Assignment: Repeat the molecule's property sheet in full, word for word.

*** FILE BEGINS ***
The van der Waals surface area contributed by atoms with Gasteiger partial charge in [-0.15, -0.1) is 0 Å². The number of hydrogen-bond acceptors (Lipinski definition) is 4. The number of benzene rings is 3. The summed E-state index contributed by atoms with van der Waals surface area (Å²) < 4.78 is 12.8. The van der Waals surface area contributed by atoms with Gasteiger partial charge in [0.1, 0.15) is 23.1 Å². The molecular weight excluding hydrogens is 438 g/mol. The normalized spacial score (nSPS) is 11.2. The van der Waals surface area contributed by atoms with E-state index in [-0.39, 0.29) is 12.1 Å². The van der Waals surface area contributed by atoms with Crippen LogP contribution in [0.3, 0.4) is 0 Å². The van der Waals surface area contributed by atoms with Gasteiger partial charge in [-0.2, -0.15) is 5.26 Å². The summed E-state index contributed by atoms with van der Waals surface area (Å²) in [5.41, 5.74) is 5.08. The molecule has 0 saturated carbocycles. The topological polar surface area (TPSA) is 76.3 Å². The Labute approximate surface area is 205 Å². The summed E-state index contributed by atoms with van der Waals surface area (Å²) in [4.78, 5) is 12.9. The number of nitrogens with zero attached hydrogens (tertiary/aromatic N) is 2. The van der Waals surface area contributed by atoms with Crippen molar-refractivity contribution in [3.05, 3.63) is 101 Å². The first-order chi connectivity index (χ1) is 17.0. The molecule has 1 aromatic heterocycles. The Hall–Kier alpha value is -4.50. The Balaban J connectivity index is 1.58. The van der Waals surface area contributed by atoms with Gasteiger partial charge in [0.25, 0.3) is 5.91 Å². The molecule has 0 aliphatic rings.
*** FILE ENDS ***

The van der Waals surface area contributed by atoms with Gasteiger partial charge in [-0.15, -0.1) is 0 Å². The number of hydrogen-bond acceptors (Lipinski definition) is 4. The number of benzene rings is 3. The summed E-state index contributed by atoms with van der Waals surface area (Å²) < 4.78 is 12.8. The van der Waals surface area contributed by atoms with Gasteiger partial charge in [0.1, 0.15) is 23.1 Å². The molecular weight excluding hydrogens is 438 g/mol. The normalized spacial score (nSPS) is 11.2. The van der Waals surface area contributed by atoms with E-state index in [-0.39, 0.29) is 12.1 Å². The van der Waals surface area contributed by atoms with Crippen LogP contribution in [0.3, 0.4) is 0 Å². The van der Waals surface area contributed by atoms with Gasteiger partial charge in [-0.2, -0.15) is 5.26 Å². The summed E-state index contributed by atoms with van der Waals surface area (Å²) in [5.41, 5.74) is 5.08. The molecule has 0 saturated carbocycles. The topological polar surface area (TPSA) is 76.3 Å². The Labute approximate surface area is 205 Å². The summed E-state index contributed by atoms with van der Waals surface area (Å²) in [4.78, 5) is 12.9. The number of nitrogens with zero attached hydrogens (tertiary/aromatic N) is 2. The van der Waals surface area contributed by atoms with Crippen molar-refractivity contribution in [3.05, 3.63) is 101 Å². The first-order chi connectivity index (χ1) is 17.0. The molecule has 1 aromatic heterocycles. The Hall–Kier alpha value is -4.50. The Balaban J connectivity index is 1.58. The van der Waals surface area contributed by atoms with Gasteiger partial charge in [0.25, 0.3) is 5.91 Å². The molecule has 0 aliphatic rings.